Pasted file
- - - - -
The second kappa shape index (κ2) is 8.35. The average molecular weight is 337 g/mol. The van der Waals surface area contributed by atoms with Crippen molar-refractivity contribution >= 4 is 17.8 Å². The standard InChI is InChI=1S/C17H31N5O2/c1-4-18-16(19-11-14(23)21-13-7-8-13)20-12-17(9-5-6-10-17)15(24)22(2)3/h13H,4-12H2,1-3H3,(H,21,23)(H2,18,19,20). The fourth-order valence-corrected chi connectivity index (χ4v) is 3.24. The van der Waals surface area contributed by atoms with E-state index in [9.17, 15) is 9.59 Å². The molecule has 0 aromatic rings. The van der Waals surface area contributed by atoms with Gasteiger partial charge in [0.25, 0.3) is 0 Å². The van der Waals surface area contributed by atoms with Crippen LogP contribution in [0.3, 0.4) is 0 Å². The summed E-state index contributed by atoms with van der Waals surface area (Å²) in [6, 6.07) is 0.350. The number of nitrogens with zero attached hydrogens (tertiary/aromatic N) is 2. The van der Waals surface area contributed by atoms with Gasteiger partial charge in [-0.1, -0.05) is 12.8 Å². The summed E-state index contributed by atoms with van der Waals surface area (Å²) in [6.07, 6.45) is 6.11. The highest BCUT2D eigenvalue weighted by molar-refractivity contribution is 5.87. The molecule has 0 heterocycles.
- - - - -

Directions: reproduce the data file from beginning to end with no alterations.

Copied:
The second kappa shape index (κ2) is 8.35. The average molecular weight is 337 g/mol. The van der Waals surface area contributed by atoms with Crippen molar-refractivity contribution >= 4 is 17.8 Å². The standard InChI is InChI=1S/C17H31N5O2/c1-4-18-16(19-11-14(23)21-13-7-8-13)20-12-17(9-5-6-10-17)15(24)22(2)3/h13H,4-12H2,1-3H3,(H,21,23)(H2,18,19,20). The fourth-order valence-corrected chi connectivity index (χ4v) is 3.24. The van der Waals surface area contributed by atoms with E-state index in [9.17, 15) is 9.59 Å². The molecule has 0 aromatic rings. The van der Waals surface area contributed by atoms with Gasteiger partial charge in [0.25, 0.3) is 0 Å². The van der Waals surface area contributed by atoms with Crippen LogP contribution in [0.3, 0.4) is 0 Å². The summed E-state index contributed by atoms with van der Waals surface area (Å²) in [6, 6.07) is 0.350. The number of nitrogens with zero attached hydrogens (tertiary/aromatic N) is 2. The van der Waals surface area contributed by atoms with Gasteiger partial charge in [-0.1, -0.05) is 12.8 Å². The summed E-state index contributed by atoms with van der Waals surface area (Å²) in [6.07, 6.45) is 6.11. The highest BCUT2D eigenvalue weighted by molar-refractivity contribution is 5.87. The molecule has 0 heterocycles.